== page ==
Jacksonville Battling with Ambulance, EMT Shortage; Consultant Being Hired to Pose Solution

By Benjamin Cox on January 14, 2024 at 9:32pm

The City of Jacksonville has an ambulance shortage problem.

In September, the City of Jacksonville ambulance commission reconvened for the first time since 2018 to discuss ongoing issues with having enough ambulances to answer emergency medical calls in the city. The last time the municipal ambulance commission met was over the swift departure of American Ambulance Service.

Morgan County Emergency Management Coordinator and Director of West Central Joint Dispatch Phil McCarty told the Jacksonville City Council’s Public Protection committee Monday night that dispatchers for the city’s medical calls have been continuously put in a precarious position: “From my standpoint as the director of West Central Joint Dispatch, it puts my line-level staff employees at a decision-making process on a seven-day week, probably 5 1/2 days a week at some point making a decision on where the next ambulance is going to come from to come to the city to transport.”

McCarty says that LifeStar Ambulance Service, who currently owns the only license to operate for emergency call response in the city is not currently meeting the City of Jacksonville’s ordinance requirements of having 3 staffed buses at all times for emergency calls in the city. McCarty says that the recent Ambulance Commission meeting, which included representatives from LifeStar, didn’t produce any answers to the problem: “To paraphrase what happened at the meeting, LifeStart was present at the meeting, and we flat asked them: ‘If you’re not meeting the standard, do we need to change the ordinance to lower it 2 ambulances? Do you think that you could meet the standards if we lowered it to 2?’ And there answer was: ‘Ooh, I’m not sure we can.’ They claimed to have a significant challenge with staffing requirements. This has been the same thing that we’ve heard from LifeStar for, I don’t know, every time we have an ambulance commission meeting. They always have a ‘We can’t do this because…’ They always have a reason. I have no doubt that they do have some staffing concerns. Staffing an EMS today is rough. Staffing healthcare is very difficult.”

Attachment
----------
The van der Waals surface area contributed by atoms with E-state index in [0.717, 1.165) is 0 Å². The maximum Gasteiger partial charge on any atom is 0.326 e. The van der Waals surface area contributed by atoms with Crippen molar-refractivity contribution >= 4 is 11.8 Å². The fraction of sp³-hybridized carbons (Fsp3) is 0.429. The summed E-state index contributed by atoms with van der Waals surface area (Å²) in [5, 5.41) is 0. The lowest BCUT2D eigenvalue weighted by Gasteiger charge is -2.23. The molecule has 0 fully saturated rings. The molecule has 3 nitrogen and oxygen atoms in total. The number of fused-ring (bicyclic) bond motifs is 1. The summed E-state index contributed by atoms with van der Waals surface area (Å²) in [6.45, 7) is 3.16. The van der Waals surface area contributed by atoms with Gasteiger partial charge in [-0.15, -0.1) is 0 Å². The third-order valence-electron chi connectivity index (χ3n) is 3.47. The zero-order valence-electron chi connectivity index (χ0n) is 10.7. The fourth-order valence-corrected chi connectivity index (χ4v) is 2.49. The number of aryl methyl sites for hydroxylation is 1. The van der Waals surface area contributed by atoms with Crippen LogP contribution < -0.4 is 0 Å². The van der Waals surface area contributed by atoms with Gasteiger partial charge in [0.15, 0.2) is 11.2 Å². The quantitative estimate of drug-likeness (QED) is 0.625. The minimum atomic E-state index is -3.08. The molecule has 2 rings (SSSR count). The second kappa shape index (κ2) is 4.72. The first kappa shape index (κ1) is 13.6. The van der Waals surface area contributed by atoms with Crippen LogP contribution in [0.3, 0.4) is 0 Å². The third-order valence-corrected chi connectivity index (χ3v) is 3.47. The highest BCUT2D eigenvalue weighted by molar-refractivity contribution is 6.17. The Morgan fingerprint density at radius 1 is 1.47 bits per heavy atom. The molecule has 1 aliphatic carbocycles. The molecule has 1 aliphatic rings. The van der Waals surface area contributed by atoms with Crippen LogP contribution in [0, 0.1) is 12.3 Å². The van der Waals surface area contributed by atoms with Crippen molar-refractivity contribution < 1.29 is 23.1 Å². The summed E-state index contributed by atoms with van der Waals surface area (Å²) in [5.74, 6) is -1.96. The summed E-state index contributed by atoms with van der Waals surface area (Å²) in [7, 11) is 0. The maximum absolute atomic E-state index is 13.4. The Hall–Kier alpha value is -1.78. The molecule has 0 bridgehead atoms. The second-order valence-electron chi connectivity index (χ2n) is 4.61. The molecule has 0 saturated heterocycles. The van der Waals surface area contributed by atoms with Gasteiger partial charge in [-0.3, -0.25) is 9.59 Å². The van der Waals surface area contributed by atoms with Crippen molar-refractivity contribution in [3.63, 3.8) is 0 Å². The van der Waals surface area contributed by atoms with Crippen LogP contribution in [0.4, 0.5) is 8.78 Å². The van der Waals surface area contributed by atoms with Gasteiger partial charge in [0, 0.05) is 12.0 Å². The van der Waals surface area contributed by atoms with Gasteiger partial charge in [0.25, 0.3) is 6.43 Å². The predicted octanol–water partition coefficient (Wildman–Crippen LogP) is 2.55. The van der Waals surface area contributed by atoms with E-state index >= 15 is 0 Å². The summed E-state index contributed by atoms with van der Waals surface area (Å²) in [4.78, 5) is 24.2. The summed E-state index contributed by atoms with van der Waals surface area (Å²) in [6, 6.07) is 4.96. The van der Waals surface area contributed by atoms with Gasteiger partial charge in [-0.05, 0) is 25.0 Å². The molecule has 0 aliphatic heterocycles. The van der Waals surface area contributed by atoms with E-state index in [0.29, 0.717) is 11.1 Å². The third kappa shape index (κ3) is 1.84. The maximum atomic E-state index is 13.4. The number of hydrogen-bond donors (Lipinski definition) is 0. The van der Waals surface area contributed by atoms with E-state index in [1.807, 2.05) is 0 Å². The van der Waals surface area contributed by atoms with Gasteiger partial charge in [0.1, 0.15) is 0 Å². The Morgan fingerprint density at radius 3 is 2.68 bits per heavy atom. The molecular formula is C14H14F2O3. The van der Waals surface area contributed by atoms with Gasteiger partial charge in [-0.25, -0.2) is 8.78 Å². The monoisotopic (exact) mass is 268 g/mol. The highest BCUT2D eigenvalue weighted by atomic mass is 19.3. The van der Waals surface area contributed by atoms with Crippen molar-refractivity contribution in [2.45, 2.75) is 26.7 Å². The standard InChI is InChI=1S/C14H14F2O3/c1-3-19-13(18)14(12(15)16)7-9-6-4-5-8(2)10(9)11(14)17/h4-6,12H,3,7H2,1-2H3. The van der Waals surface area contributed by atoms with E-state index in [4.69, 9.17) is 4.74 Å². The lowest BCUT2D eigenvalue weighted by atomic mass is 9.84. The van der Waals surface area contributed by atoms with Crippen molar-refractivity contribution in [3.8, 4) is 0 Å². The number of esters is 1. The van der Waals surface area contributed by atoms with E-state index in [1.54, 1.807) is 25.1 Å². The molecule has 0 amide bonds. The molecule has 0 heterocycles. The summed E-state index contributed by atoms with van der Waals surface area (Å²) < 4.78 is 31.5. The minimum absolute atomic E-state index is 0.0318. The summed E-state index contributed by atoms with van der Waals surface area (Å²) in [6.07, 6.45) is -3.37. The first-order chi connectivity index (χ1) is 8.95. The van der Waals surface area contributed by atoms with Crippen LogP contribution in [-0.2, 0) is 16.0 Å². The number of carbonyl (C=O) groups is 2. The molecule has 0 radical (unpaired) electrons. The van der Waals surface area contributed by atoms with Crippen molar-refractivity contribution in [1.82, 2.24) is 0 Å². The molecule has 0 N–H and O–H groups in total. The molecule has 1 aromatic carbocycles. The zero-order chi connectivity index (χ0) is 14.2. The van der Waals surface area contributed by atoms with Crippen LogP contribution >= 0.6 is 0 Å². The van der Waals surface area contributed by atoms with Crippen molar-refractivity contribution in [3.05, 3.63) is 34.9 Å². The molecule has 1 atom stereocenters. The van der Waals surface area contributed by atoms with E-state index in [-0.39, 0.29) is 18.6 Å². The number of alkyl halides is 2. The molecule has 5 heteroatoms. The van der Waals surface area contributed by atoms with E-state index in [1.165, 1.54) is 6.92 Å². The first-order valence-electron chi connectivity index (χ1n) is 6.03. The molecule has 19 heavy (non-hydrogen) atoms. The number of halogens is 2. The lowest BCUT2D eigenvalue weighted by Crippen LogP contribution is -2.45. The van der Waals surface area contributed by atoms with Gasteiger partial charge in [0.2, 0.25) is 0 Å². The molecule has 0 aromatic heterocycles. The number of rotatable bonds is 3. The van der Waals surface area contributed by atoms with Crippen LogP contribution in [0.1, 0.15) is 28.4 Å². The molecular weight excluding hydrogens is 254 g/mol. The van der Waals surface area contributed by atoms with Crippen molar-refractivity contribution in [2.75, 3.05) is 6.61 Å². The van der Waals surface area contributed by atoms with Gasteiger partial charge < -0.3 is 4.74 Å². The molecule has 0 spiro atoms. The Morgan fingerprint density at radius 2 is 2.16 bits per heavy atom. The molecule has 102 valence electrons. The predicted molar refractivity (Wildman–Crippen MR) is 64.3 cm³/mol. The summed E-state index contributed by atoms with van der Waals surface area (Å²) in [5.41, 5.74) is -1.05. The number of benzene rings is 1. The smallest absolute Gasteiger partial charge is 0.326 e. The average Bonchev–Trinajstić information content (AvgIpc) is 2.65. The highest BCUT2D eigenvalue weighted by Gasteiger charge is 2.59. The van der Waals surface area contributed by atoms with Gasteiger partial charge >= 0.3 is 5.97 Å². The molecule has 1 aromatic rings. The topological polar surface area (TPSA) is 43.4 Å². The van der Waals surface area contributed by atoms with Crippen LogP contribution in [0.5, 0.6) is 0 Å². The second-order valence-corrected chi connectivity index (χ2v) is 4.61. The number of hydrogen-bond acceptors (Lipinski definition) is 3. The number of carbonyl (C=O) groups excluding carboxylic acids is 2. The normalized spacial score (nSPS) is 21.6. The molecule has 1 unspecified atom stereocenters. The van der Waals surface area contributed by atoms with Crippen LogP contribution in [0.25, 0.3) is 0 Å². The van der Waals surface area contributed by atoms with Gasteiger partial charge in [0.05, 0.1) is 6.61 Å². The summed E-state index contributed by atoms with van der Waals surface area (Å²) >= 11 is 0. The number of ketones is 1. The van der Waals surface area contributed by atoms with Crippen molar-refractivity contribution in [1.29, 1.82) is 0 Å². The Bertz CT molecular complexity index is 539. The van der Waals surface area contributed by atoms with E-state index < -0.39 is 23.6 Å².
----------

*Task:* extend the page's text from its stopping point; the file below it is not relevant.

According to McCarty, LifeStar missed approximately 20% of the city’s emergency calls in 2023 with nearby rural and volunteer agencies picking up those calls most of the time. Jacksonville Memorial Hospital has recently contracted with a second private company to provide transport-only services for hospital patients. Echo began operations in Jacksonville late last year in an effort to free up LifeStar’s buses to provide more help.

LifeStar is facing similar challenges in nearby Springfield. The Springfield Business Journal and Illinois Times report that the City of Springfield administration and city council are exploring a municipally-owned ambulance service. According to the report, a $280,000 line item appeared in the city’s budget for the next fiscal year to purchase an ambulance to begin the process of setting up the municipal service. Springfield Fire Fighters Local 37 says the need for additional ambulances on the street to respond to medical emergencies is so great that the city should purchase at least one ambulance this coming year and begin formal negotiations with the union to supplement what the three ambulance providers in that city currently offer to residents. LifeStar has already previously been fined by the City of Springfield for not meeting that city’s ordinance requirements.

As a result of the meeting on Monday, the city’s Public Protection Committee will be making a recommendation later this month to bring in an independent consultant to find a path forward for Jacksonville. The cost of the consultant is $60,000 and will be split between the city and the county.

McCarty will provide more of the details on what’s happening and what’s been discussed on the ambulance issue in Jacksonville and the surrounding area in a What’s On Your Mind interview this coming Wednesday.